Lincoln in the Bardo
A NovelBook - 2017
February 1862. The Civil War is less than one year old. The fighting has begun in earnest, and the nation has begun to realize it is in for a long, bloody struggle. Meanwhile, President Lincoln's beloved eleven-year-old son, Willie, lies upstairs in the White House, gravely ill. In a matter of days, despite predictions of a recovery, Willie dies and is laid to rest in a Georgetown cemetery. "My poor boy, he was too good for this earth," the president says at the time. "God has called him home." Newspapers report that a grief-stricken Lincoln returns, alone, to the crypt several times to hold his boy's body.
From that seed of historical truth, George Saunders spins an unforgettable story of familial love and loss that breaks free of its realistic, historical framework into a supernatural realm both hilarious and terrifying. Willie Lincoln finds himself in a strange purgatory where ghosts mingle, gripe, commiserate, quarrel, and enact bizarre acts of penance. Within this transitional state--called, in the Tibetan tradition, the bardo--a monumental struggle erupts over young Willie's soul.
Lincoln in the Bardo is an astonishing feat of imagination and a bold step forward from one of the most important and influential writers of his generation. Formally daring, generous in spirit, deeply concerned with matters of the heart, it is a testament to fiction's ability to speak honestly and powerfully to the things that really matter to us. Saunders has invented a thrilling new form that deploys a kaleidoscopic, theatrical panorama of voices to ask a timeless, profound question: How do we live and love when we know that everything we love must end?
Praise for Lincoln in the Bardo
"A luminous feat of generosity and humanism." --Colson Whitehead, The New York Times Book Review
"A masterpiece." -- Zadie Smith
"Ingenious . . . Saunders--well on his way toward becoming a twenty-first-century Twain--crafts an American patchwork of love and loss, giving shape to our foundational sorrows." -- Vogue
"Saunders is the most humane American writer working today." --Harper's Magazine
"The novel beats with a present-day urgency--a nation at war with itself, the unbearable grief of a father who has lost a child, and a howling congregation of ghosts, as divided in death as in life, unwilling to move on." -- Vanity Fair
"A brilliant, Buddhist reimagining of an American story of great loss and great love." --Elle
"Wildly imaginative" --Marie Claire
"Mesmerizing . . . Dantesque . . . A haunting American ballad." -- Publishers Weekly (starred review)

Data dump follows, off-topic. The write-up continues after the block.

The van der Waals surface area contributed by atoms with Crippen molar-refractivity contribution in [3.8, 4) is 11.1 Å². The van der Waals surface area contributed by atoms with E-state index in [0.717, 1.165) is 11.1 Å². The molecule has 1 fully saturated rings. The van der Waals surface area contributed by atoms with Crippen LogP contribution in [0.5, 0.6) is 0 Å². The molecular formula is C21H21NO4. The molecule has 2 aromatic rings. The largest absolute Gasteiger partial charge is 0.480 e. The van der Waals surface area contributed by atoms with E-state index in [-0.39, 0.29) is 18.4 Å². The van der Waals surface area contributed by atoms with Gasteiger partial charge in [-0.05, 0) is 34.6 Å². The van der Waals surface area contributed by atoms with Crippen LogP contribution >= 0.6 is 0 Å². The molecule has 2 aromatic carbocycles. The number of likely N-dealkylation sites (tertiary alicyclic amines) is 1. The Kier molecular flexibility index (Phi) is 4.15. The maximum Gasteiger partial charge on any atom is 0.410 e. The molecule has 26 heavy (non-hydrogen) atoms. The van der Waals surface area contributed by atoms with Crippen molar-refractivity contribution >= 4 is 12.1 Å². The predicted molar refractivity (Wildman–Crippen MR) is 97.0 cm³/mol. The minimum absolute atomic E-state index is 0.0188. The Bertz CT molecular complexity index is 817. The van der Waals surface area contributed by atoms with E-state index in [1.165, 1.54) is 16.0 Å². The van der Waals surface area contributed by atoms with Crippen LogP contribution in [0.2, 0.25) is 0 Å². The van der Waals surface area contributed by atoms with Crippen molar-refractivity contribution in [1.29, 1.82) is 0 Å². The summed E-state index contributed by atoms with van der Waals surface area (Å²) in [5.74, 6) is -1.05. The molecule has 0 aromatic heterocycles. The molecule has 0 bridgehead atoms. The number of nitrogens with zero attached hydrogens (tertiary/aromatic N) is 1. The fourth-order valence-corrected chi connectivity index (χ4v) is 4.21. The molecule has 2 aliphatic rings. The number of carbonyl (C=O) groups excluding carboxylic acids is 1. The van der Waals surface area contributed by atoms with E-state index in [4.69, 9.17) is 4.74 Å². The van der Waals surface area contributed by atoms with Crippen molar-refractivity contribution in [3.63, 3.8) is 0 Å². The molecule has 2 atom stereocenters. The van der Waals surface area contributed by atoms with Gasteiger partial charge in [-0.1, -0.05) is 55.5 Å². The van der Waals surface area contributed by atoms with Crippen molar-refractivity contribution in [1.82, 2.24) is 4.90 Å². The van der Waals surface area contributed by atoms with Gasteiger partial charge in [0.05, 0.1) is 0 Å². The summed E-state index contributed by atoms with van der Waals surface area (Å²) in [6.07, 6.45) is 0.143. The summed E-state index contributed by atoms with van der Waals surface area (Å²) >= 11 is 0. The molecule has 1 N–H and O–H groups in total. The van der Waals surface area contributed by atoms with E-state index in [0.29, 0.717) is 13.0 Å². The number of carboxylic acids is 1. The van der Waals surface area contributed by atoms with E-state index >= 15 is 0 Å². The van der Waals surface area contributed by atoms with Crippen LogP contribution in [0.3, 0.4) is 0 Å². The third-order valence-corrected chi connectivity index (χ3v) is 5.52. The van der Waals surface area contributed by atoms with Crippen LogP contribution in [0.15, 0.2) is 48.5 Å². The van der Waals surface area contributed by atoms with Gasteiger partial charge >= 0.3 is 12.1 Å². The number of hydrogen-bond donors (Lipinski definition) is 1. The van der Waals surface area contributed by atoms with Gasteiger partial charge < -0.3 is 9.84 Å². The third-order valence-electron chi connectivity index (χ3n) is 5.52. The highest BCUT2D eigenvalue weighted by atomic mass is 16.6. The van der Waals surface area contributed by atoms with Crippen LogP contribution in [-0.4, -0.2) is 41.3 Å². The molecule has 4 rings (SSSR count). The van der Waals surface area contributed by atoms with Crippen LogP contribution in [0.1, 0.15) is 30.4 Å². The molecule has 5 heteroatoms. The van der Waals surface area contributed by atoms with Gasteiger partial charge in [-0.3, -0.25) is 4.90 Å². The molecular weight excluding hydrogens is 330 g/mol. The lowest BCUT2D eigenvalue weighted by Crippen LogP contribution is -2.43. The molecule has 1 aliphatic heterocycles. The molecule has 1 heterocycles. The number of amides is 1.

"Exhilarating . . . Ruthless and relentless in its evocation not only of Lincoln and his quandary, but also of the tenuous existential state shared by all of us." -- Kirkus Reviews (starred review)
"It's unlike anything you've ever read, except that the grotesque humor, pathos, and, ultimately, human kindness at its core mark it as a work that could come only from Saunders." --The National
From Library Staff
Literary master Saunders spins
an unforgettable story of familial
love and loss that breaks free of
its realistic, historical framework
into a thrilling, supernatural
realm. Both hilarious and
This book is all over every 'Best of 2017' list, but we couldn't possibly leave it off 'Best Cover Art'. Some books are so beautiful it feels good just to hold them.
Told across one night, Abraham Lincoln's son finds himself in a kind of purgatory tied to the graveyard his father visits in his grief.
George Sanders’s bestselling debut novel, “Lincoln in the Bardo”, won the 2017 Man Booker Prize. It is set in a graveyard over the course of a single night and relates the story of President Lincoln’s grief following the death of his son, William Wallace Lincoln. This original and moving work is ... Read More »
amf_0 Apr 28, 2017
Wow! A highly unusual and strangely compelling read. I wasn't sure what I was reading at first (and this work might not be for everyone) but I was hooked. The tender relationship between Lincoln and Willie is especially well depicted . I found myself reading very carefully so I didn't miss a... Read More »
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All were in sorrow, or had been, or soon would be. It was the nature of things. Though on the surface it seemed every person was different, this was not true. At the core of each lay suffering; our eventual end, the many losses we must experience on the way to that end. We must try to see one another in this way. As suffering, limited beings, perennially outmatched by circumstances, inadequately endowed with compensatory graces.
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